|The fix-and-follow method may be helpful when examining infants and toddlers. Photo: Getty Images.|
Assessing visual function in infants can be challenging. Fix-and-follow is a common simple method for assessing early development of visual perception in this patient population; however, there is no formal reproducible method for grading its capacity. Researchers recently modified the fix-and-follow grading scale for easy application in preverbal children, and it proved reliable and reproducible in clinic.
In this cross-sectional study, the fix-and-follow method was evaluated in 21 consecutive preverbal children. Fixation was categorized as grade 1 if there was no response to the target and grade 2 if there was a response but only for <3 seconds. Grades of 3 and 4 were assigned based on a child’s capacity to fixate on a moving target for ≥3 seconds and shift fixation from one target to another. If only one of these two criteria was met, grade 3 was assigned. If both were met, grade 4 was assigned. Smooth pursuit movement was also evaluated, where grade 1 indicated no movement, grade 2 was partial movement and grade 3 was complete movement.
Two ophthalmologists independently applied the grading method in all patients. Then one of the two examiners repeated the examinations to determine the repeatability of the grading system. The intra-observer agreement was excellent (Kappa coefficient=0.823), and the inter-observer agreement was good (Kappa coefficient=0.625).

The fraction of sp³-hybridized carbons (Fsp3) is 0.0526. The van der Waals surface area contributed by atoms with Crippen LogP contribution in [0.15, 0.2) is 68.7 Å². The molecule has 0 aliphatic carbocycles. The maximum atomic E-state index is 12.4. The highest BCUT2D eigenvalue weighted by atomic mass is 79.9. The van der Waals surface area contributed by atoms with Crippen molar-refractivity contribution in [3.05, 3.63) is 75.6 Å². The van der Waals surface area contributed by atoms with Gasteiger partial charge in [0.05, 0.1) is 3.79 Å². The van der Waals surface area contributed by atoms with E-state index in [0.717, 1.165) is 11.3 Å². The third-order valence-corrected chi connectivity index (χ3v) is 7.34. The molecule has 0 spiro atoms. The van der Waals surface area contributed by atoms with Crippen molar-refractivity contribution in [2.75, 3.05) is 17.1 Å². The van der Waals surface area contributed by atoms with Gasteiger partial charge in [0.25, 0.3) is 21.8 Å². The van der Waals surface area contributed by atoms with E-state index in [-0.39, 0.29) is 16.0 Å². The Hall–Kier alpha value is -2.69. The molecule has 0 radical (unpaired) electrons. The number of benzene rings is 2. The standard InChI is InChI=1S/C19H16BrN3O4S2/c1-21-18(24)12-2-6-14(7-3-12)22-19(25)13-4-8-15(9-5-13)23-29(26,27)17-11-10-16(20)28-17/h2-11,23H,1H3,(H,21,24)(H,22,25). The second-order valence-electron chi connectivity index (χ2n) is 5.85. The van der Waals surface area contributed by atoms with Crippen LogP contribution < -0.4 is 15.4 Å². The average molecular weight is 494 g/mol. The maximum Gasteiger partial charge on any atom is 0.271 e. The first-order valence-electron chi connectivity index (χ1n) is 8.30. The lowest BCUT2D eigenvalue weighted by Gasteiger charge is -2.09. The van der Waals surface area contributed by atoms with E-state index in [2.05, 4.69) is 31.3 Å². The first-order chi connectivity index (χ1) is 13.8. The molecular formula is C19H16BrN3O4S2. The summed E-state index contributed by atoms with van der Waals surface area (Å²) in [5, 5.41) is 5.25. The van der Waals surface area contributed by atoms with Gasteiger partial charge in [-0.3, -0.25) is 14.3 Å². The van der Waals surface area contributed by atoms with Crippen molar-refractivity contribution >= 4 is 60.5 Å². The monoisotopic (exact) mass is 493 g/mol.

“Our new fix-and-follow grading system exhibited high repeatability and reproducibility in infants and children, who often do not have the capacity to cooperate with an examiner,” the study authors concluded in their paper. “It could be useful for both screening and longitudinal follow-up of visual function in preverbal children and easily applied in practice.” They warned, however, that grading and interpretation should be conducted carefully in patients with ocular motility disorders.
Jeon H, Jung JH, Choi HY. An office-based fix-and-follow grading system assessing visual function in preverbal children. BMC Ophthalmol. November 30, 2021. [Epub ahead of print].